Jerry Rothwell is no stranger to Guth Gafa. He has previously been at the festival with films  How to Change the World, a film about the history of Greenpeace and Donor Unknown, a film about a sperm donor and the family he never knew he had, all of which have been screened at Guth Gafa through the years.

Supported by Screen Training Ireland, The cost of this event is €30 and it’s booking up fast.

Guth Gafa  International Documentary Film Festival is celebrating its 10th birthday this coming weekend with a bumper summer party of amazing film, mouth-watering food and live music in the glorious gardens of  the 18th century Headfort House on the outskirts of Kells, Co Meath.

Over 60 of the best and latest documentary films from 25 different countries around the world, including 32 Irish Premieres and one World Premiere, will be screened in five specially constructed cinemas over four days and the festival will welcome 35 filmmakers from as far afield as Australia, Canada and Siberia.

The programme which gets underway on Thursday morning includes a great range of films for kids, teens and families.

And this year, the festival village will include a Virtual Reality Cinema to showcase some of the latest documentary films in VR technology, a first for any Irish film festival. The programme is live on Guth Gafa  www.guthgafa.com.

 

 

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Guth Gafa International Documentary Film Festival

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Among the Believers

 

The Guth Gafa International Documentary Film Festival  is celebrating its 10th anniversary 3-7 August at Headfort House in Kells, Co Meath with a bumper programme packed with extraordinary films for adults and children from all over the world.

And in a first for an Irish Film Festival, Guth Gafa will unveil a Virtual Reality cinema to showcase some of the most innovative documentary films with the latest technology.

Over the course of the expanded four-day festival, the Guth Gafa Vroom will give audiences the unique experience of the brave new world of immersive cinema.

By just donning a headset, viewers will be immediately transported to the Za’atari Refugee Camp in Jordan or the GPO during the Easter Rising or see the world through the eyes of a young man with Cerebral Palsy.

“Virtual Reality filmmaking is really taking flight and this has been recognised this year by all the top film festivals in the world,” says festival director, David Rane.

“It’s particularly relevant in the  field of documentary filmmaking, so we are delighted that Guth Gafa is showcasing some of the newest and most groundbreaking VR short documentaries and bringing some of the filmmakers to Kells to talk about their work.”

Up to 30 filmmakers, including some at the cutting edge of VR technology, will travel from as far away as Australia, South America and the Arctic Circle to converge on  the festival village at Headfort House for what promises to be the biggest and best Guth Gafa to date.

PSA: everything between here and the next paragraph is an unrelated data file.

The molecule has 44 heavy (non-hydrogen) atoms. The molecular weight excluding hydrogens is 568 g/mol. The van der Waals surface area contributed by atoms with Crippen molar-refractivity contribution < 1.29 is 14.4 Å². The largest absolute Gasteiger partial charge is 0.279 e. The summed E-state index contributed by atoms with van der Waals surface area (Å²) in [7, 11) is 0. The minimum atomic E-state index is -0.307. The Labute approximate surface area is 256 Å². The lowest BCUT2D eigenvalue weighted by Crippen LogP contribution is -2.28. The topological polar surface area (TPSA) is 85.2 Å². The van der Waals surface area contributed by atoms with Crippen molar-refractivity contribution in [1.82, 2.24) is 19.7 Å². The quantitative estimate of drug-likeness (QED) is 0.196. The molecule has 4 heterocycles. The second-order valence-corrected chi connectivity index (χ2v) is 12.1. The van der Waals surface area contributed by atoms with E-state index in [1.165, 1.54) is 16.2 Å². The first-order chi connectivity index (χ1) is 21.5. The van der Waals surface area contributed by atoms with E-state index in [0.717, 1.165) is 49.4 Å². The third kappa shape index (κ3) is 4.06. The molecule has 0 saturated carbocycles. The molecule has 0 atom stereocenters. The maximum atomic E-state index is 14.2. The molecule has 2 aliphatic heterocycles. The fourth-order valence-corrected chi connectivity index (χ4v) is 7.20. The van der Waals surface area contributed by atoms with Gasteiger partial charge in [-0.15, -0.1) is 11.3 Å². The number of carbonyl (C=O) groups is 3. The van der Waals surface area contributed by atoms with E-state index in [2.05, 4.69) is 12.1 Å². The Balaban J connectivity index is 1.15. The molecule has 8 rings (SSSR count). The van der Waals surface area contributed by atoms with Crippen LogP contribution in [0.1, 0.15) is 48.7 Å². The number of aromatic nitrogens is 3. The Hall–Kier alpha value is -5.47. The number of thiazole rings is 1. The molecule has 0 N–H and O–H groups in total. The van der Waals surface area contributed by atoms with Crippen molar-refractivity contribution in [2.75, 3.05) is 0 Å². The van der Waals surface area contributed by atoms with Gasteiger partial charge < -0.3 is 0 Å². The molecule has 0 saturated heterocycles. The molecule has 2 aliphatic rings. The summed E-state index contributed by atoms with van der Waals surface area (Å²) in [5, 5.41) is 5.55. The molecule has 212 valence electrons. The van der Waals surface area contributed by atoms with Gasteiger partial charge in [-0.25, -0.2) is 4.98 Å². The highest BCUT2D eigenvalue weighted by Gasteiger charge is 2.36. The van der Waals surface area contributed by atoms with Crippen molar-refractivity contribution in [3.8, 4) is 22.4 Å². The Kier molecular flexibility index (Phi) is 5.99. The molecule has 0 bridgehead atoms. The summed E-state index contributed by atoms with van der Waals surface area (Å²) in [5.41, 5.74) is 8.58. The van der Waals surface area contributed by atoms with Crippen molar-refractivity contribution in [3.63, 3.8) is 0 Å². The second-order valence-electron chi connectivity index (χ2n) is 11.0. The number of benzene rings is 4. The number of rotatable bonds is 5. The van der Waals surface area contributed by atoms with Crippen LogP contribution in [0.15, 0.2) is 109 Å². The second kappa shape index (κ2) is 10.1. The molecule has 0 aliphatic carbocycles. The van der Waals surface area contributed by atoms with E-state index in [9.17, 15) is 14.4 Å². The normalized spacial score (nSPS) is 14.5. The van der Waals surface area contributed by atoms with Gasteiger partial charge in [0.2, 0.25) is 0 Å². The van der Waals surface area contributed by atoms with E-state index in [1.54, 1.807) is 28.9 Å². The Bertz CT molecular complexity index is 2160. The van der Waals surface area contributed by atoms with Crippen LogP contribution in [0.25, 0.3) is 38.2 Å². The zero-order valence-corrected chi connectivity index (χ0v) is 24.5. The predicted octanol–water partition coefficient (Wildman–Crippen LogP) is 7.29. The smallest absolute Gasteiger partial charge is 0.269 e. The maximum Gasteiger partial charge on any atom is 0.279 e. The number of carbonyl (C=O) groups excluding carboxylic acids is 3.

Over the course of the four-day festival, Guth Gafa will host upwards on 60 films, including 32 Irish Premieres and one  World Premiere.

Whether set in Azerbaijan or Afghanistan,  Pakistan or Siberia; Iran or Syria; the films deliver passionate, real life stories of struggle, conviction, resilience and the triumph of the human spirit.

“2016 is a special year for us as we celebrate our tenth birthday with our biggest most ambitious programme to date,” says festival director, David Rane.

“It also marks our third year at Headfort House, Kells and with our earlier August dates we look forward to welcoming what we hope will be our biggest audience yet to this magnificent location to enjoy some of the huge range of films we have on offer.”

 

The programme is now live on www.guthgafa.com.

 

Details of masterclasses, workshops and other special events will be uploaded onto the website in the coming days.

 

Check our list of Irish Film Festivals

 

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Call For: Docs for Guth Gafa International Documentary Film Festival

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Guth Gafa International Documentary Film Festival is celebrating its tenth anniversary with an extended programme of film and events at the earlier dates of 3-7 August in Kells, County Meath.

The Festival is now inviting submissions for new Irish Feature documentaries for consideration.

The call for all Irish filmmakers to submit feature docs is open from now until midnight Sunday, 15th May..

Guth Gafa will accept any Irish feature documentaries on any human rights, social action and environmental issue subjects, completed since January 2015 and that have not yet been broadcast. Submission is completely free and online and the submission form can be accessed at this link –https://goo.gl/yvdVvn

“The Irish programme is a critical part of Guth Gafa’s success,” explained festival director, David Rane.

“ Every year we show award-winning docs from around the world, and the international directors are usually in attendance to present their work.

“But it is the Irish docs that always sell out first, and these are the films that many of our audience, including international visitors, want to see. Guth Gafa is now recognised on the international circuit as a festival that should not be missed, so the profile of our programme is high. We look forward to receiving work from Irish filmmakers, both near and far, for consideration for this year’s special festival.”